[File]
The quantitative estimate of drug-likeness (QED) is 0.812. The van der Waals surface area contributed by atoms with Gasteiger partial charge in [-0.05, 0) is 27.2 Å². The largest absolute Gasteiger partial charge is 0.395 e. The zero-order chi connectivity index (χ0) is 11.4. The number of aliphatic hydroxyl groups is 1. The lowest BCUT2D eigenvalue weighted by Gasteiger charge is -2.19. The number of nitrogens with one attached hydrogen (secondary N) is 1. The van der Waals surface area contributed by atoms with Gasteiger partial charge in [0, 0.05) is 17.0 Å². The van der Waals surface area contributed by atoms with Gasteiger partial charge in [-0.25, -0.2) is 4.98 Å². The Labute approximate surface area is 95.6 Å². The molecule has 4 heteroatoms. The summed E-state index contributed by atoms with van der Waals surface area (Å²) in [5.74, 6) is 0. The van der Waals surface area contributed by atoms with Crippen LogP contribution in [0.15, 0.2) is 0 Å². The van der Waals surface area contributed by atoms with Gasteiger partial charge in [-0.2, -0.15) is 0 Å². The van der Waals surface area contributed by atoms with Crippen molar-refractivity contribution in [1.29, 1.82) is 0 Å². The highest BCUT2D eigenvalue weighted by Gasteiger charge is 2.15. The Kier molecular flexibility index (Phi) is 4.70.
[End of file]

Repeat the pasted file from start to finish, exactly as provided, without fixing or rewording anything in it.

The quantitative estimate of drug-likeness (QED) is 0.812. The van der Waals surface area contributed by atoms with Gasteiger partial charge in [-0.05, 0) is 27.2 Å². The largest absolute Gasteiger partial charge is 0.395 e. The zero-order chi connectivity index (χ0) is 11.4. The number of aliphatic hydroxyl groups is 1. The lowest BCUT2D eigenvalue weighted by Gasteiger charge is -2.19. The number of nitrogens with one attached hydrogen (secondary N) is 1. The van der Waals surface area contributed by atoms with Gasteiger partial charge in [0, 0.05) is 17.0 Å². The van der Waals surface area contributed by atoms with Gasteiger partial charge in [-0.25, -0.2) is 4.98 Å². The Labute approximate surface area is 95.6 Å². The molecule has 4 heteroatoms. The summed E-state index contributed by atoms with van der Waals surface area (Å²) in [5.74, 6) is 0. The van der Waals surface area contributed by atoms with Crippen LogP contribution in [0.15, 0.2) is 0 Å². The van der Waals surface area contributed by atoms with Gasteiger partial charge in [-0.2, -0.15) is 0 Å². The van der Waals surface area contributed by atoms with Crippen molar-refractivity contribution in [1.29, 1.82) is 0 Å². The highest BCUT2D eigenvalue weighted by Gasteiger charge is 2.15. The Kier molecular flexibility index (Phi) is 4.70.